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Still Wakes the Deep


Release Date

ESRB Rating




Bob Hoose

Game Review

Still Wakes the Deep is an action-horror game crafted by The Chinese Room—game makers who have developed a number of compelling adventure titles such as 2015’s Everybody’s Gone to the Rapture. And like other titles by this company, this one focuses on a great peel-back-the-onion-layers story that taps into a gamer’s emotions. 

The story takes place on the Beira D oil rig, located somewhere in the North Sea. Gamers play as Scotsman Caz McLeary: He got himself into a wee bit of trouble back home. So he used his skills as an electrician to obtain a job—on a weathered rig that can use all the skills it can get—that puts a fair chunk of distance between himself and the authorities.

Of course, the police aren’t the only ones that Caz is separated from. His wife is angry that his foolish choices have driven him away from her and their daughters. And she impatiently lets her husband know that he’s on very thin ice.

And it’s with all this roiling in his mind that this forlorn highlander wakes to a bleary and rain-drenched December 25th in 1975.

Just about the time that Caz’s cold and soggy situation could seemingly not get any worse, though, it definitely does.

The Beira D’s undersea drill hits something beneath the ocean floor that causes a massive explosion and severely hammers the entire oil platform. It’s not just some impenetrable rock shelf or gas pocket they’ve hit, but an actual thing. A nightmarish entity begins to seep up, tearing open the rig’s steel walls like a rolled-back tin of sardines and absorbing crewmembers into its tentacled and tumorous mass. 

In Caz’s first-person shoes, gamers are called upon to make their way through the multileveled and crumbling Beira D; avoid the ever-growing Cthulhuesque beastie and its transmogrified humans; solve environmental puzzles; and save as many fellow rig dwellers as possible.

Still Wakes the Deep is a single player game that does not require an online connection to play.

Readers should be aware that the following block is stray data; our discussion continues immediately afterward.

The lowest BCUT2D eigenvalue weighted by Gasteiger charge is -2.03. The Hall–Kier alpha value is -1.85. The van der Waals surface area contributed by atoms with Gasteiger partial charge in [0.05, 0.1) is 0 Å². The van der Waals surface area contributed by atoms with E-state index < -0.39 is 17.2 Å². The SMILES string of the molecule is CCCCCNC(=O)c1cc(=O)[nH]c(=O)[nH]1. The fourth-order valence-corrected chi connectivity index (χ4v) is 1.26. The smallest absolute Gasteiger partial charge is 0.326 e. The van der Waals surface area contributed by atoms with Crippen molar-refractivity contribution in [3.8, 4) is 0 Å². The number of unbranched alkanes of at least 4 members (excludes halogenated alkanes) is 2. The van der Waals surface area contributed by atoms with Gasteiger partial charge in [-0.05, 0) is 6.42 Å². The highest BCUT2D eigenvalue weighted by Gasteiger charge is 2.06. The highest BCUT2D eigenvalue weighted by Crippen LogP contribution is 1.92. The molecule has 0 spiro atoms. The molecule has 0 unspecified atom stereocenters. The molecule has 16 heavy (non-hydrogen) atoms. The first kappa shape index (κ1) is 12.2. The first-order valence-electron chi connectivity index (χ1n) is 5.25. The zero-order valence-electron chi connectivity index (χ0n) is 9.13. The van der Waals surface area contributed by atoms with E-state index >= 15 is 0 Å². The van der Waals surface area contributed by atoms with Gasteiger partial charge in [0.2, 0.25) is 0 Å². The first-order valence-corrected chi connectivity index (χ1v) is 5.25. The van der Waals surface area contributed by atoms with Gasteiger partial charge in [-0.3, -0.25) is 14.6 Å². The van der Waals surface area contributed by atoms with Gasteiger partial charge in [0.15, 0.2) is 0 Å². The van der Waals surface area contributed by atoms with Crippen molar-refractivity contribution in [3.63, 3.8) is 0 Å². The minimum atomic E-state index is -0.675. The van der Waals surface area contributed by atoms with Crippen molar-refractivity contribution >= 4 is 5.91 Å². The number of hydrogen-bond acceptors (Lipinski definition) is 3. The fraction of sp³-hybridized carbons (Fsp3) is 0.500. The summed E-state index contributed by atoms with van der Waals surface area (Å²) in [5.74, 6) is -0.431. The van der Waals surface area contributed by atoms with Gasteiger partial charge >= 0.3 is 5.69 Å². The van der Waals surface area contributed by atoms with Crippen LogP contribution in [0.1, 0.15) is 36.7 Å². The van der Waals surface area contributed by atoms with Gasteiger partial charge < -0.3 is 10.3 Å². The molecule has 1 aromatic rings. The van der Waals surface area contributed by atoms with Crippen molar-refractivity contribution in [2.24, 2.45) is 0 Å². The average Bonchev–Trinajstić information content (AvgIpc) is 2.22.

This is a very nicely crafted game. The roiling ocean visuals alone are incredibly impressive, and the game’s leaky oil rig environments and creepy creature visuals follow suit.

The slowly unfolding cinematic story and its characters also challenge gamers in compelling ways to consider the value of marriage and family. And the game showcases folks who willingly sacrifice themselves to save the innocent.

One other somewhat unexpected difference from many typical horror games is the fact that this title doesn’t devolve into being a creature killing game. Instead, it focuses on the psychological roots of common fears—the fear of heights, drowning, loneliness, darkness and tight spaces. And it challenges players to avoid dangers as they wrestle their way through these disturbing situations.  


All of the above said, however, we find quite a bit of carnage and gore in this game’s mix. Large gelatinous masses peppered with malignant growths, tentacles and half-absorbed, moving, talking bodies, attack the game characters in bloody ways. Body parts are ripped off and the dead are left grotesquely torn open with hanging and oozing entrails.

We see a guy fully naked from the rear in a shower.

On top of all those graphically detailed visuals, the game also layers on some extremely profane language: f- and s-words, c-words and crude misuses of God’s and Jesus’ names (including blendings of “Jesus Christ” with an f-word) among other crudities.


This latest horror-action game from The Chinese Room is impressive on one level, but wincingly dreadful on plenty of others.

Bob Hoose

After spending more than two decades touring, directing, writing and producing for Christian theater and radio (most recently for Adventures in Odyssey, which he still contributes to), Bob joined the Plugged In staff to help us focus more heavily on video games. He is also one of our primary movie reviewers.